Having established that the Puritans, with the most basic definition, were seeking a more pure church, the question then becomes what is meant by such a move towards purity. That there was not a single answer to this question is a big reason why the Puritan movement is so difficult to contain in a simplistic definition. What does seem clear is that most Puritans were not seeking to break away from the established church in England, but rather saw themselves as a renewal movement, one that sought to press forward the reforms and changes that the Church of England initiated from its beginning.

At the core of this was the increasing sense that the established hierarchy was not inherently right, an opinion expressed in large and small ways in reforming of liturgy to new explorations of theology, putting into practice the sense that God was truly at work among the people. This understanding of the people in the church as God’s people, a new covenant people, gave rise to focused attempts to make the church a more holistic expression of God’s chosen work. If the leadership of the church were to resist this movement, they were putting themselves outside of God’s work, and thus should be resisted in word and in act.

This understanding a holistic work of God was both a strong impetus and a major danger, as religious sentiment was not seen as separate from political or economic spheres. Religious discontent often suggested political discontent, with religious zeal giving way far too easily to revolutionary fervor. That is another reason why it is so difficult to easily categorize or contain the Puritans, especially in the 17′” century. With the Church of England tied so tightly to the politics of England, those who sought real religious renewal were not easily separated from those who sought political renewal, and those who earnestly sought the welfare of their fellow humans were not easily separated from those who sought to gain power and influence for themselves.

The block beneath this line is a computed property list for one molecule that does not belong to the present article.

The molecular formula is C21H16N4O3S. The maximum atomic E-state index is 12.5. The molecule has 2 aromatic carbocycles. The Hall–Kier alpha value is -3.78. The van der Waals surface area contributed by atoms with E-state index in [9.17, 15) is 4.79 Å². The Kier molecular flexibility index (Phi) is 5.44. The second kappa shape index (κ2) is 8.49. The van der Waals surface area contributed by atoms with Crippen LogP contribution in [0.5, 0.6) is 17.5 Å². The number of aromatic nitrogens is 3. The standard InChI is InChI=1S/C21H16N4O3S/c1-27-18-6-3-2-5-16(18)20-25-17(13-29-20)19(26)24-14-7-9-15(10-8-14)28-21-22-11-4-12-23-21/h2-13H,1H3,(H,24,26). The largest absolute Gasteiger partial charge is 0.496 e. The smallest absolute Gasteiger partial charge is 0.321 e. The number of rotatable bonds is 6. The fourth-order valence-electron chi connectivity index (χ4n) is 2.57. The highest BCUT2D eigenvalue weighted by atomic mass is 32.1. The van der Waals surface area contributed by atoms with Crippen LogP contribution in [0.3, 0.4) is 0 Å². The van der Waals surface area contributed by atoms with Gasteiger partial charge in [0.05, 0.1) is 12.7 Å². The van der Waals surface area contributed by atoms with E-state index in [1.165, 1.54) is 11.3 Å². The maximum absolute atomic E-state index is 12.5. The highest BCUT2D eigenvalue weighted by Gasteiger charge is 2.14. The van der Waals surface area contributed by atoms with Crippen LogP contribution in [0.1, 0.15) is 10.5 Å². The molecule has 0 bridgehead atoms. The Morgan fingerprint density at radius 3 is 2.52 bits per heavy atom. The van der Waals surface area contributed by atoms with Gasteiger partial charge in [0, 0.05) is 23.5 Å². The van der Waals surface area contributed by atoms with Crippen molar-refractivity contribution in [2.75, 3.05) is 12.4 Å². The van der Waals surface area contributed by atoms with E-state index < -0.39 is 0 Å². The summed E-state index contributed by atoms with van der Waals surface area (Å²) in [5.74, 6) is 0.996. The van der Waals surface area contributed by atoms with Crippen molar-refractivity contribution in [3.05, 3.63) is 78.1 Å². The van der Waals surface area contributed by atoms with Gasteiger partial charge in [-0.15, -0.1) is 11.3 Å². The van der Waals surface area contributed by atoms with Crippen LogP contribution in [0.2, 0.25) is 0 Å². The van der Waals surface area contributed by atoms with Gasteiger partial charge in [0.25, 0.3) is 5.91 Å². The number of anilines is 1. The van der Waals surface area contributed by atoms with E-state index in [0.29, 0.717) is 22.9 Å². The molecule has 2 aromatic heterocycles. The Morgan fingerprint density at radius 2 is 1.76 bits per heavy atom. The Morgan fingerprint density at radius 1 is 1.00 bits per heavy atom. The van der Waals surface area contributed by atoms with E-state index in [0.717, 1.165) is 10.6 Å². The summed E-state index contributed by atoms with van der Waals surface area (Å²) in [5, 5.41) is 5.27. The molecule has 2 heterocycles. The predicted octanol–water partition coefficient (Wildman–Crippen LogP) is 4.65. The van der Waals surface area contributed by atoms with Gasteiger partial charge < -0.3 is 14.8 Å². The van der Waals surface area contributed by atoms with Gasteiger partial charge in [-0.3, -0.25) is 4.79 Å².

So, we again come back to the difficulty of coming to terms with who was a Puritan and what the Puritan movement sought. Contemporary historians have come to a
realization that Puritanism was a complex movement, with many different priorities and emphases, that sought to reform the Church of England from the inside. They were those who sought continued reform within the Reformation church, not willing to concede to what they saw as misplaced theology or sometimes corrupt expression, nor willing to let go of the core values of unity and tradition. They were not, in this way, separatists, for they did not seek a separate church. They were, it might be said, separated from on occasion, especially in the early to mid-seventeenth century when the Arminian oriented Bishop Laud sought to purge the Church of England of Puritans, with their more clearly Calvinistic leanings.

Those labels, Arminian and Calvinistic, might seem to give sharp definition to the two approaches to the church. Yet, this would be a mistake to see these labels as offering a neat division in approach, priorities, or themes. Again, it is important not to be simplistic in attaching pre-conceived notions of theology. For the Laudians, the issue was about the maintenance of established authority, with the theological issues being more about markers than about a sharply defined Anglican orthodoxy. The Puritans, themselves, could be seen as taking up many of the themes that might characterize Arminian thought, such as the importance of actions or behavior, even as they would assert a strong belief in election. This assertion of election, the chosen people of God, motivated them to not concede to what they saw as deficient patterns of life.

to be continued…

This entry was posted in church history, comps. Bookmark the permalink.

Leave a Reply

Your email address will not be published. Required fields are marked *